Fluency Magic

I do realize with statistics you are looking at data, hopefully quite a bit of it, over time. But it often feels “in the real world” like there are cycles when it comes to kiddos and their speech issues. I won’t see any /th/ issues for ages and then suddenly the next several kids couldn’t get a /th/ out for the life of them. Let’s take fluency.  It seems like you can go a couple years sometimes without a new fluency client and then out of the blue several.  And girls. Go figure.

Well I like working with fluency issues.  The kiddos often seem particularly adept in the language department (gross generality I know), and the therapy itself is fun. I recently invested in some new materials from The Stuttering Foundation. In particular, The School-Age Child Who Stutters:  Working Effectively with Attitudes and Emotions…A Workbook and the currently discounted pack, “Complete Set of 16 Stuttering Foundation Books.”

Within that particular grouping is Wendi’s Magical Voice which I’ve been using lately. I like that it’s endorsed by TSF and I also like that the design looks so similar to popular new reader series. The story is ok, message-y and a bit pat, but it’s been well received and it’s given us some starting points for discussion.  It’s a particularly nice activity for this time of year since Wendi is a witch.

Wendi’s Magical Spell-ing Book:  For this worksheet, I cut up 1×1 vocabulary squares, two-thirds were nouns, the other third was adjectives. I had purchased mini “cauldrons” from Target to draw the words out from and then they were pasted into place so that, (noun) turns into a (adjective + noun).   My worksheet has general, silly targets but you could also print out 1×1 cards from LessonPix or BoardMaker if you needed articulation specific words.

Then we came up with something silly to say that became the spell for that transformation. And since it is a magical spell, it sound s a little different. We always strrrrrrreeeeeeetch the first sound of a spell. (don’t you?  Is that why your magic doesn’t always work?). Stretchy speech has been one of our fluency techniques.  The spell also works better if we use some magical Silly Putty as a visual aid to stretchy our speech. (Silly Putty really is magic)

Peter’s Supportive Words:  In the story a giant friend, friend who is a giant, offers kindness and a positive attitude. For this sheet we came up with some things we might say to a friend who was in need of bolstering or what we might like to hear when we are feeling blue. This helped me address attitudes and feelings.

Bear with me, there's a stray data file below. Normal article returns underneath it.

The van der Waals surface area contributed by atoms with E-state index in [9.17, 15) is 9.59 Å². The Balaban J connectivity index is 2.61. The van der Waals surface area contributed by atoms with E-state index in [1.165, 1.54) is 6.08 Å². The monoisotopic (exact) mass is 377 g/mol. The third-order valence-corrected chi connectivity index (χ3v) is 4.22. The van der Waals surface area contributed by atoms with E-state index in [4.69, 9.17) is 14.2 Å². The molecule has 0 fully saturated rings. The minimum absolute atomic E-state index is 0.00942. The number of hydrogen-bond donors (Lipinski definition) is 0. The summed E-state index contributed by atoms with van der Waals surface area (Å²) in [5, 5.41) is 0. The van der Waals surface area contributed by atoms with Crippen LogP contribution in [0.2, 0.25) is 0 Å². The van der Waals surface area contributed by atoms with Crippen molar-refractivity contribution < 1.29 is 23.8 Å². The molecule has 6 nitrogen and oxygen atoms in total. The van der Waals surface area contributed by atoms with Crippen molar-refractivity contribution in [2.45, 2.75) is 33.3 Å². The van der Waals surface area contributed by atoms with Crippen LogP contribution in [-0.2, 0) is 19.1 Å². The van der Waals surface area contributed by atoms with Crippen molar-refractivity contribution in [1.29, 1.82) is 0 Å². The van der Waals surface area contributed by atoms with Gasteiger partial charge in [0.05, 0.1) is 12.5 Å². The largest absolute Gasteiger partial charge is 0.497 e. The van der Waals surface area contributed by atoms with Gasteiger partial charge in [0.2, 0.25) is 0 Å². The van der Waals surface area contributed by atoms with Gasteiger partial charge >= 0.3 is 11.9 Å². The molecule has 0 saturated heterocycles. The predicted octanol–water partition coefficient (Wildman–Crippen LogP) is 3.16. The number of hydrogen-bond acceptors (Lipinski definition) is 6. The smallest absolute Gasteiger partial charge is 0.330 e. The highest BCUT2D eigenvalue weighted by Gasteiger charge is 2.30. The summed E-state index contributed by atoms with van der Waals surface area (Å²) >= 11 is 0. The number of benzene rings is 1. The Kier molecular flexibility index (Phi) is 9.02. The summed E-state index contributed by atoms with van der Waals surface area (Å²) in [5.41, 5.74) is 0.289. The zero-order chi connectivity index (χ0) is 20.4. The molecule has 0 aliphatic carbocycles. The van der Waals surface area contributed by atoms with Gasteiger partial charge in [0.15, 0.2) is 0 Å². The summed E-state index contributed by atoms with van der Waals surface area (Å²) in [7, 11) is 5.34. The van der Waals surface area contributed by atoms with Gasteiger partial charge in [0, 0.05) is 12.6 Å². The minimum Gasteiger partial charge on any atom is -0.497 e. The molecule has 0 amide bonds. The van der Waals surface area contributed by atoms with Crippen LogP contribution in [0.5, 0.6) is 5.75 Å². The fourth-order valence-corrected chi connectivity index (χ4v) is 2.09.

Wendi’s Magical Powers:  Here we discussed that each and every person has talents and came up with five that my kiddo possesses. I try not to dictate here, even if they are struggling to think of something, but try to lead them into coming up with items on their own. I think it gives them more ownership and I think there is a lot to be gained by saying, “actually, now that I think about it I’m really good at (talent).” Items can be anything from “a back handspring” to “remembering my speech notebook” to “scratching my dog’s ears.”

Zap!:  This myth-busting worksheet has kiddos draw a line from the magic wand to each myth and cross it out.  (I recommend a HUGE “X” or scribble).

Magic trick:  Directions for a simple magic trick with cards.

Due to time constraints, especially since I’m talking at a slower rate and the general feeling of our session is “this is a no rush zone”, we generally do the first couple items and send the rest home.

Next week we’ll follow up by learning a simple card trick and having her explain it to me.  We’ll record it and see if we can identify any “bumpy” speech–a tough task for her currently.  At home, she’ll perform the trick and teach someone else how to do it, by explaining, not just showing.

 Click here to view this product in my TPT store.  And while the activities were inspired by “Wendi’s Magical Voice” the worksheets also stand on their own for fluency or language.  This post was not sponsored or endorsed by the Stuttering Foundation. 




The views expressed in this blog are my own and are intended to inspire other speech-language pathologists in their own practice. If you are a parent, teacher or other educator, these ideas are not intended to take the place of treatment by a certified clinician. Read full disclaimer here.